Kodak Personal Picture Maker 200 review: Kodak Personal Picture Maker 200

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CNET Editors' Rating

3.5 stars Very good
Review Date:
Updated on:

The Good Easily preview, edit, and print your digital photos without a computer; PC and Macintosh compatible.

The Bad Slow photo print speeds; middling photo output.

The Bottom Line Its sleek design and quick access to digital photos are appealing, but the Kodak PPM200 has trouble delivering full value.

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After a day of chasing hyenas all over the Serengeti Plain with your digital camera, why sit down at a computer all night downloading the images? Owners of the Kodak Personal Picture Maker 200 (PPM200) by Lexmark need never download. This photo inkjet comes with a built-in LCD screen and two PC Card reader slots so that users can view, select, and edit their photos without ever turning on a PC. However, the natives may get restless waiting for the results, due to the tortoiselike printing speeds and, at times, indifferent print quality. After a day of chasing hyenas all over the Serengeti Plain with your digital camera, why sit down at a computer all night downloading the images? Owners of the Kodak Personal Picture Maker 200 (PPM200) by Lexmark need never download. This photo inkjet comes with a built-in LCD screen and two PC Card reader slots so that users can view, select, and edit their photos without ever turning on a PC. However, the natives may get restless waiting for the results, due to the tortoiselike printing speeds and, at times, indifferent print quality.

Look Ma, no computer
That's right, you don't even need a PC to start printing with the $199 Kodak PPM200. Once the printer is on and the inks are installed, printing photographs is simply a matter of placing the flash memory card from a digital camera into the appropriate slot on the printer's front cover. (The printer supports both CompactFlash and SmartMedia, the two most popular memory cards.) This activates the Kodak PPM200's mighty 1.8-inch LCD panel and voilà, the printer reads the card, counts the photos, and displays the Quick Start menu. From there, using the arrow button, users can view the photos on the LCD screen, print out a numbered index of all the photos, or simply print everything on the memory card. Pressing the adjacent Menu button unveils a host of photo editing choices, including crop, rotate, add border, and add text.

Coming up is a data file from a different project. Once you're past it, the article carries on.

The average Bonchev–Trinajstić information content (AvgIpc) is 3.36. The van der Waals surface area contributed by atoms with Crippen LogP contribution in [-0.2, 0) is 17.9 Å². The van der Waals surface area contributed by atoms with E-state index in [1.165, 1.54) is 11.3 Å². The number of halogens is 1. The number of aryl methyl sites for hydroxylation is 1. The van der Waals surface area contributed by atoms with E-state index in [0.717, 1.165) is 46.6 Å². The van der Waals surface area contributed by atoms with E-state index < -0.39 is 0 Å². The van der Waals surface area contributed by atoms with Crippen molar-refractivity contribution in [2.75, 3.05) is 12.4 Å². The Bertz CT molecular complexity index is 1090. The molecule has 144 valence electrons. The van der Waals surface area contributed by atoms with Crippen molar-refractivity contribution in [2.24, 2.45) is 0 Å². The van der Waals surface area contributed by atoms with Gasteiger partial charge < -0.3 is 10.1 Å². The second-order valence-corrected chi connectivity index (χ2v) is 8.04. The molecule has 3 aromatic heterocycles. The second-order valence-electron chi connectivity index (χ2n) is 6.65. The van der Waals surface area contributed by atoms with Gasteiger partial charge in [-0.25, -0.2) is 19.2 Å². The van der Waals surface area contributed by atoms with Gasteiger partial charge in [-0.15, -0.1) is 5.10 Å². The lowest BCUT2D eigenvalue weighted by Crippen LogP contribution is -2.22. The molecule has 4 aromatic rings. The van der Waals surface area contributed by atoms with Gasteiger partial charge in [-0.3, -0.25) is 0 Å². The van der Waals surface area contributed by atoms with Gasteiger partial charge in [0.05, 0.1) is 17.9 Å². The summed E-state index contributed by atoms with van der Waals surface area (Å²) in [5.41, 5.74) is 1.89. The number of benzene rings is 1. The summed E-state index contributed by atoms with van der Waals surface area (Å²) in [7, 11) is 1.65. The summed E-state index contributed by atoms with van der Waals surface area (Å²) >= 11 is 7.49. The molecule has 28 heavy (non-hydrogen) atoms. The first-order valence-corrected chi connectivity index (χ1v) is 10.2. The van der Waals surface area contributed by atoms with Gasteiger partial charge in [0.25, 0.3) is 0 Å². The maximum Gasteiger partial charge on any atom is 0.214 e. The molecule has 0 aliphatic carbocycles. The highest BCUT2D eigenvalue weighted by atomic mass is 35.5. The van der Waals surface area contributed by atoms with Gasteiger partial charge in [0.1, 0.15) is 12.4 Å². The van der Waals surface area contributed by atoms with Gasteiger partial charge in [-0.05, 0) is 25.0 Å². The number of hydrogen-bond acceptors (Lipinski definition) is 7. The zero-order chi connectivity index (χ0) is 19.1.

Added convenience
You can also connect the Kodak PPM200 to a PC or a Mac via its USB port (cable not included) and load images directly from the printer to your computer. First, you must download and install the drivers for the PC Card reader utility from Kodak's support site. Then you can view your photographs on your monitor and save them to your hard drive. (According to Kodak, the drivers will be available on the included CD-ROM in June 2001.) The PC Card reader--which can be activated from the printer's main menu--lets you view the printer's memory slots as removable drives on your computer. You can then use your own image-viewing software or the bundled Kodak Picture Page photo-editing software to view, download, and save your photos to your hard drive. Alternatively, you can attach an Iomega Zip Drive via the printer's USB port and read, save, or print images to and from the storage device.

Time lost
Unfortunately, the time saved readying your photographs is squandered by the PPM200's slow printing speeds. On CNET Labs' tests, it took more than 18 minutes to print an 8-by-10-inch color photograph at the default resolution of 600 by 600dpi (dots per inch). By comparison, the Epson Stylus Photo 875DC printed the same photograph at 720 by 720dpi in 3.5 minutes, and the HP PhotoSmart 1215 took only 6.5 minutes to print it at 2,400 by 1,200dpi.

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Quick Specifications See All

  • Interface USB
  • Connectivity Technology wired
  • Printer Type Photo printer - ink-jet - color
  • Max Resolution ( Color ) 1200 dpi